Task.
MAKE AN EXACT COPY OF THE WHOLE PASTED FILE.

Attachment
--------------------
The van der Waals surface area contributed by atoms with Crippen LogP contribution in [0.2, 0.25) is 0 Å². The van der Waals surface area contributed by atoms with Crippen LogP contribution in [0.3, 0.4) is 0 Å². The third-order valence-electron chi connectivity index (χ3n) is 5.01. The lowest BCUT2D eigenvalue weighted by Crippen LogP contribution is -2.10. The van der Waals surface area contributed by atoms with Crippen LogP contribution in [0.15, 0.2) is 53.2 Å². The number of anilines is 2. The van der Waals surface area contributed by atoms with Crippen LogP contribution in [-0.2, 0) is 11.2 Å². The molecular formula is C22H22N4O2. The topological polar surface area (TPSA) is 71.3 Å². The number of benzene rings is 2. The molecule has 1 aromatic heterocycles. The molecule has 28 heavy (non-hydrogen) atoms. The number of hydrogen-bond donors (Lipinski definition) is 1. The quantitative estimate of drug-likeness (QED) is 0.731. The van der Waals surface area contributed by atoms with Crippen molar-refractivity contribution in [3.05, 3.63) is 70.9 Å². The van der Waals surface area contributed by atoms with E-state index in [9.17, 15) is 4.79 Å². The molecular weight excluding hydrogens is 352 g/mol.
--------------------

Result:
The van der Waals surface area contributed by atoms with Crippen LogP contribution in [0.2, 0.25) is 0 Å². The van der Waals surface area contributed by atoms with Crippen LogP contribution in [0.3, 0.4) is 0 Å². The third-order valence-electron chi connectivity index (χ3n) is 5.01. The lowest BCUT2D eigenvalue weighted by Crippen LogP contribution is -2.10. The van der Waals surface area contributed by atoms with Crippen LogP contribution in [0.15, 0.2) is 53.2 Å². The number of anilines is 2. The van der Waals surface area contributed by atoms with Crippen LogP contribution in [-0.2, 0) is 11.2 Å². The molecular formula is C22H22N4O2. The topological polar surface area (TPSA) is 71.3 Å². The number of benzene rings is 2. The molecule has 1 aromatic heterocycles. The molecule has 28 heavy (non-hydrogen) atoms. The number of hydrogen-bond donors (Lipinski definition) is 1. The quantitative estimate of drug-likeness (QED) is 0.731. The van der Waals surface area contributed by atoms with Crippen molar-refractivity contribution in [3.05, 3.63) is 70.9 Å². The van der Waals surface area contributed by atoms with E-state index in [9.17, 15) is 4.79 Å². The molecular weight excluding hydrogens is 352 g/mol.